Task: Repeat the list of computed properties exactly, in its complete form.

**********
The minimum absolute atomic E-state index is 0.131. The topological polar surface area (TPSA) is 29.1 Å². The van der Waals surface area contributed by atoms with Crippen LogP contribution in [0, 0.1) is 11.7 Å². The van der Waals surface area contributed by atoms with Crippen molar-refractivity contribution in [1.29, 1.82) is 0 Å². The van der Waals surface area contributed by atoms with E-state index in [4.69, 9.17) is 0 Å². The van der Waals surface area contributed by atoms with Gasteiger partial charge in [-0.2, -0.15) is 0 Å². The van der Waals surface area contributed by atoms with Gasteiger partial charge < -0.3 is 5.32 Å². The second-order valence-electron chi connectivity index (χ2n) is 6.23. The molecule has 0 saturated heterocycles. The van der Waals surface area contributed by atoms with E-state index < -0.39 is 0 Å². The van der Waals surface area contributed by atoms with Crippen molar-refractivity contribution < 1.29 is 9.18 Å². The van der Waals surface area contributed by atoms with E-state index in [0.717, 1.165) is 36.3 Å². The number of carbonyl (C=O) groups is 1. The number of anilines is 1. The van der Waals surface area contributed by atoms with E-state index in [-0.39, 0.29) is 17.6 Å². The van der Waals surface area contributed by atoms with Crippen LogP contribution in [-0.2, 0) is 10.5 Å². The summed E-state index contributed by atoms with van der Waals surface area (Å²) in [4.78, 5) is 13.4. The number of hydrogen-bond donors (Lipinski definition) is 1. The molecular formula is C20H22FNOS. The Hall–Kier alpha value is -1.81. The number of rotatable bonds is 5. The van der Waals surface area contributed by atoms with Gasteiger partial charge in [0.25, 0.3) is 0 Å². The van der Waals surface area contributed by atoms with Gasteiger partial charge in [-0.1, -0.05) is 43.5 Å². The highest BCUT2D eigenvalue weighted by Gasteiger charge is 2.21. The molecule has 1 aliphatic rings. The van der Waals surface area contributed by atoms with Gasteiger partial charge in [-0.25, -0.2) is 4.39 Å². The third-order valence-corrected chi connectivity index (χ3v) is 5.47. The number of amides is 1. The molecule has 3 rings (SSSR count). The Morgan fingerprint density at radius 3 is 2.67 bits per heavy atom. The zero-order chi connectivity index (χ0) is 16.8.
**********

The minimum absolute atomic E-state index is 0.131. The topological polar surface area (TPSA) is 29.1 Å². The van der Waals surface area contributed by atoms with Crippen LogP contribution in [0, 0.1) is 11.7 Å². The van der Waals surface area contributed by atoms with Crippen molar-refractivity contribution in [1.29, 1.82) is 0 Å². The van der Waals surface area contributed by atoms with E-state index in [4.69, 9.17) is 0 Å². The van der Waals surface area contributed by atoms with Gasteiger partial charge in [-0.2, -0.15) is 0 Å². The van der Waals surface area contributed by atoms with Gasteiger partial charge < -0.3 is 5.32 Å². The second-order valence-electron chi connectivity index (χ2n) is 6.23. The molecule has 0 saturated heterocycles. The van der Waals surface area contributed by atoms with E-state index < -0.39 is 0 Å². The van der Waals surface area contributed by atoms with Crippen molar-refractivity contribution < 1.29 is 9.18 Å². The van der Waals surface area contributed by atoms with E-state index in [0.717, 1.165) is 36.3 Å². The number of carbonyl (C=O) groups is 1. The number of anilines is 1. The van der Waals surface area contributed by atoms with E-state index in [-0.39, 0.29) is 17.6 Å². The van der Waals surface area contributed by atoms with Crippen LogP contribution in [-0.2, 0) is 10.5 Å². The summed E-state index contributed by atoms with van der Waals surface area (Å²) in [4.78, 5) is 13.4. The number of hydrogen-bond donors (Lipinski definition) is 1. The molecular formula is C20H22FNOS. The Hall–Kier alpha value is -1.81. The number of rotatable bonds is 5. The van der Waals surface area contributed by atoms with Gasteiger partial charge in [0.25, 0.3) is 0 Å². The van der Waals surface area contributed by atoms with Gasteiger partial charge in [-0.1, -0.05) is 43.5 Å². The highest BCUT2D eigenvalue weighted by Gasteiger charge is 2.21. The molecule has 1 aliphatic rings. The van der Waals surface area contributed by atoms with Gasteiger partial charge in [-0.25, -0.2) is 4.39 Å². The third-order valence-corrected chi connectivity index (χ3v) is 5.47. The number of amides is 1. The molecule has 3 rings (SSSR count). The Morgan fingerprint density at radius 3 is 2.67 bits per heavy atom. The zero-order chi connectivity index (χ0) is 16.8.